- People's Republic of Tyranny: Or rather, its pre-French Revolution equivalent; "Holy," "Roman," and "Empire" were the great political buzzwords of the time, and by the end, it managed to be none of them. Most of the time the Holy Roman Emperors didn't even have any power in Rome itself. The "German" part (which was only official after 1512) is a bit more complicated; Its core territory was Germany throughout its history, but it also contained much of North Italy, and Czech and Slovene lands until long after its demise.
- Despite the facility of Voltaire's canard, down to the end the Empire, even in its derivative Austro-Hungarian form, remained at least Holy, Roman (Catholic), and Imperial enough to be granted a say in the election of The Pope at Rome, as in 1903 when the Imperial veto against Cardinal Rampolla resulted in the election of Pope St. Pius X.
- Take That: The Pope declared a new Roman empire in the west as a Take That to the Eastern Roman Empire based in Constantinople.
- Though more often than not, the Empire itself tended to have this attitude towards the Pope's power.
- Vestigial Empire: What the HRE ultimately became, especially towards the latter centuries of its existence. Two nominal remnants would come of of it: one the Habsburg Empire; the other, Liechtenstein, which still exists today.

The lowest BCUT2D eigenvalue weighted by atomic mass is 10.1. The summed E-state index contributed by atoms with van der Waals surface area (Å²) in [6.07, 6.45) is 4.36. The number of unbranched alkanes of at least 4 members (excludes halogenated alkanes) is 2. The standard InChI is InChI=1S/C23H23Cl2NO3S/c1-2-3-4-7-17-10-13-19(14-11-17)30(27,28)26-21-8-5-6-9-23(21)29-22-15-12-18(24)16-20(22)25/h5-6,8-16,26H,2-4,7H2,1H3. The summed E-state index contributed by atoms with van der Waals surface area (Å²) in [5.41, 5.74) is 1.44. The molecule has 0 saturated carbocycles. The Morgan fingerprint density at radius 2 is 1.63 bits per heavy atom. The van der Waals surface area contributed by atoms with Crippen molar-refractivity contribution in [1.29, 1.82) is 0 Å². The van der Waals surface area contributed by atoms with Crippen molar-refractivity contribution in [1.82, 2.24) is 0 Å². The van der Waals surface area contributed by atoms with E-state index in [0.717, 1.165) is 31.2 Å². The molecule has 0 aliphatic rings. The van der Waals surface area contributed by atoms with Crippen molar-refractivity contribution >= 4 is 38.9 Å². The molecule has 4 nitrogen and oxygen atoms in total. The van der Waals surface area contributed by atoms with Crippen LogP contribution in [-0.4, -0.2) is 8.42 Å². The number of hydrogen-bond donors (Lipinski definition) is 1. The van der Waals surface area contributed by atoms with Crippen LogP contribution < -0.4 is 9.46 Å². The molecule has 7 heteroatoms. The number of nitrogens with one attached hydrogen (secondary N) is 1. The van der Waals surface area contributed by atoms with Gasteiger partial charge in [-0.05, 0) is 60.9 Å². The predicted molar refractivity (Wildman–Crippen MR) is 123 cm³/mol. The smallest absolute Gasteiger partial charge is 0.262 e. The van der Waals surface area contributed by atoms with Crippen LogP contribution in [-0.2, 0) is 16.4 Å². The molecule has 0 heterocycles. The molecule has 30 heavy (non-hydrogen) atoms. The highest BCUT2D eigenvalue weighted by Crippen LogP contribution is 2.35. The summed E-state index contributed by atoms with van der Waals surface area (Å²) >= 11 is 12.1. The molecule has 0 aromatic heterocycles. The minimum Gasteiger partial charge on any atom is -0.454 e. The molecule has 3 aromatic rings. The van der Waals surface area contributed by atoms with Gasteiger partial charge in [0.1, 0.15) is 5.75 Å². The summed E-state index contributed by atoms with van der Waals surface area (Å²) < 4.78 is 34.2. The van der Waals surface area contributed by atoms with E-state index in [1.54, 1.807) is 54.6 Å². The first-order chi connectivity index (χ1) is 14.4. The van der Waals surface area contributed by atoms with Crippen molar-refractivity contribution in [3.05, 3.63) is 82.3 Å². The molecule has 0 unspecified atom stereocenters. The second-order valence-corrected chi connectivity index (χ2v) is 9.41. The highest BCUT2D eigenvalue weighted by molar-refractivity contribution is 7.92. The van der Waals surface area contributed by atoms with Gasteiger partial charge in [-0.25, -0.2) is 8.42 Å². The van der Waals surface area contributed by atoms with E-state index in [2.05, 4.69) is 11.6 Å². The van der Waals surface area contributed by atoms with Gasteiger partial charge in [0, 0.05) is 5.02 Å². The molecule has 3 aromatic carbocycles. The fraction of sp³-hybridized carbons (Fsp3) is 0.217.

Works set in, featuring, or otherwise relating to the Holy Roman Empire:
Anime and Manga
- Axis Powers Hetalia features a character who embodies the Holy Roman Empire: a young and serious boy who dreams of being as great as Rome and is in love with his maid, Italia aka Chibitalia (not knowing that "she" is a Wholesome Crossdresser). The story strongly hints that Germany is the grown-up version of him.
- Further, another character seems to embody both Austria and the Habsburg family, one of its important ruling dynasties.
- More exactly, said character is the embodiment of Austria, and the Austrian Habsburgs are his bosses. Specifically, he's shown interacting with the recently crowned Empress Maria Theresa.
- And it's also hinted that he's the real power behind the HRE. Which more or less mirrors what Austria's role was in real life.
- Further, another character seems to embody both Austria and the Habsburg family, one of its important ruling dynasties.
- Rosenkreuzstilette plays with the setting by having magic, fairies and demons exist alongside bombs, early prosthetics, and robots. Other than that, it's straight up Holy Roman Empire.